The majority of 23,000 sexual violence incidents reported to police during the past five years were experienced by children or young people, according to a new Ministry of Justice report.
It reveals that for every 100 sexual violence incidents reported to the police, only 31 made it to court, 11 resulted in a conviction and six in imprisonment.
The report, Attrition and progression: Reported sexual violence victimisations in the criminal justice system, which was released on Friday, analysed 23,739 incidents that were reported between July 2014 and June 2018. The figures will now be updated annually.
Published in Stuff
It states that sexual violence is prevalent in New Zealand, with a quarter of adults experiencing it sometime in their lives. However, only a small proportion were reported to police, and of those reported, a smaller proportion still resulted in conviction.
The majority of victims were females and the incidents involved someone they knew.
About 55 per cent were for indecent assault offences and 43 per cent were for sexual violation (including rape). Indecent assault – any unwanted or forced sex act or behaviour – was reported by 67 per cent of victims aged 17 years and under.
The new data was commissioned by Under-Secretary for Justice (Domestic and Sexual Violence) Jan Logie, to better understand the barriers to prosecution and conviction for sexual violence cases.
It is the first time such a large-scale analysis has ever been done in New Zealand and will be used by the Government to measure its work in the area, which will include a new law that is set to go before Parliament before the end of this year.
It was shocking that it was the first time the numbers had been crunched and the findings were not good enough, Logie said.
For too long, too many people had faced barriers accessing the justice system, she said.
“We can effectively estimate that across all sexual violence – including those not reported – we have a one per cent conviction rate.”
A July Cabinet paper deftly summarised the difficulties and obstacles in the justice process. First, most sexual violence goes unreported, and when it is reported, there are “high rates of attrition” between the police investigation and the trial.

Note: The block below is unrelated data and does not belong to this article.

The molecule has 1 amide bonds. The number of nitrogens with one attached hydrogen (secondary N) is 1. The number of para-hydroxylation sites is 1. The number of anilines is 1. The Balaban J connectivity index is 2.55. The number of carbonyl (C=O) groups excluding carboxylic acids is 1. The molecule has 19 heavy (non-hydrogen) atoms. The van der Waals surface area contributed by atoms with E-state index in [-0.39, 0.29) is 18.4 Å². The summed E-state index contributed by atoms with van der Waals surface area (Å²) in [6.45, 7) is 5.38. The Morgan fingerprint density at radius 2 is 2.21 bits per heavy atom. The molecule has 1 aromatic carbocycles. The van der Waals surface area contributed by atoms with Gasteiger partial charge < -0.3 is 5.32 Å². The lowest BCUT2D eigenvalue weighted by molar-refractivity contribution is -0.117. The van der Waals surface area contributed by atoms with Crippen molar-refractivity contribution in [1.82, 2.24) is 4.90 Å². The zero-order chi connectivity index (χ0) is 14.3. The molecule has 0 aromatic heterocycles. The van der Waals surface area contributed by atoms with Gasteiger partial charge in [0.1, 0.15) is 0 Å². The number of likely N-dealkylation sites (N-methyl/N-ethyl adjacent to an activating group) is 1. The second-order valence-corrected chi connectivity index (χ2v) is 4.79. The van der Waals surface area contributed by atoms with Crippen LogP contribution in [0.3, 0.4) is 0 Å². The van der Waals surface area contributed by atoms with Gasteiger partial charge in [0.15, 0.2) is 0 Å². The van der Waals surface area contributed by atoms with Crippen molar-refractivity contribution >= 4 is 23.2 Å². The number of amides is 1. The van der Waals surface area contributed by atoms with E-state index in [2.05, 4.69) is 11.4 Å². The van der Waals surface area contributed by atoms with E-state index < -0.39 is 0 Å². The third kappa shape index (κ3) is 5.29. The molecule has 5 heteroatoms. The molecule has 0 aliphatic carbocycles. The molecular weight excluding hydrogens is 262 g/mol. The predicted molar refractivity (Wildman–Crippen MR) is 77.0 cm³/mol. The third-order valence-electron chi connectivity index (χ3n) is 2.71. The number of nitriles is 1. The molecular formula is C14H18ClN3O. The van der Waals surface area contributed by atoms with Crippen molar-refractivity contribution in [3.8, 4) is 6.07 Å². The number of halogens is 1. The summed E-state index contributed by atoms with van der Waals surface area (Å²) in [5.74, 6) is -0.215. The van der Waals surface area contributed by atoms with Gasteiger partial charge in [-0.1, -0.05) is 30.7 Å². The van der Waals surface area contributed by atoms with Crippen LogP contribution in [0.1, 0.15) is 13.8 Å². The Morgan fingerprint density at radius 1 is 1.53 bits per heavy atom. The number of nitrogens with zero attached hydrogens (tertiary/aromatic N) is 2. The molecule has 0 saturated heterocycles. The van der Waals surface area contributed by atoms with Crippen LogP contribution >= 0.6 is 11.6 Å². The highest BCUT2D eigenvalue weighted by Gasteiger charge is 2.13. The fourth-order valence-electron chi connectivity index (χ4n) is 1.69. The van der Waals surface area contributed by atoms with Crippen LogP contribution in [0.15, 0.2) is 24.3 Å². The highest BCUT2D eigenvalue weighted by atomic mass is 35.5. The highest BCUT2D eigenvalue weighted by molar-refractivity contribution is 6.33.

Those who report sexual violence risk being further traumatised by their exposure to the justice system, the report said, as “many aspects of a victim’s journey through the system are inconsistent with their recovery”.
The new data showed that even intensive efforts from various agencies had not made a big difference in the past 10 years, Logie said.
Ten agencies were working together to transform the system but there was still a very long way to go, she said.
The Government has committed to making progress by improving court facilities, providing psycho-social support for complainants and the Solicitor-General had issued new prosecution guidelines.
Further work is underway looking at significant changes such as the role of a jury in sexual violence case, how the law defines consent in the context of sexual offending and what alternative resolutions might work safely and appropriately outside of a courtroom.
The Government will now try to make sure the law was up to scratch and aimed to pass a new law, to reform the sexual violence legal framework, before the 2020 election.
She said a raft of measures in the law would reduce retraumatisation, focus trials on facts rather than breaking down complainants, tighten rules around evidence of sexual history, recording evidence and providing certainty for judges to intervene.
The Government had to be accountable for the impact of its actions, she said.
“These figures do not make for happy reading but it is crucial we understand where we are at … to be sure that our efforts to change things are working, so we will be able to measure progress in the future.”
By Collette Devlin
Published in Stuff
1 November 2019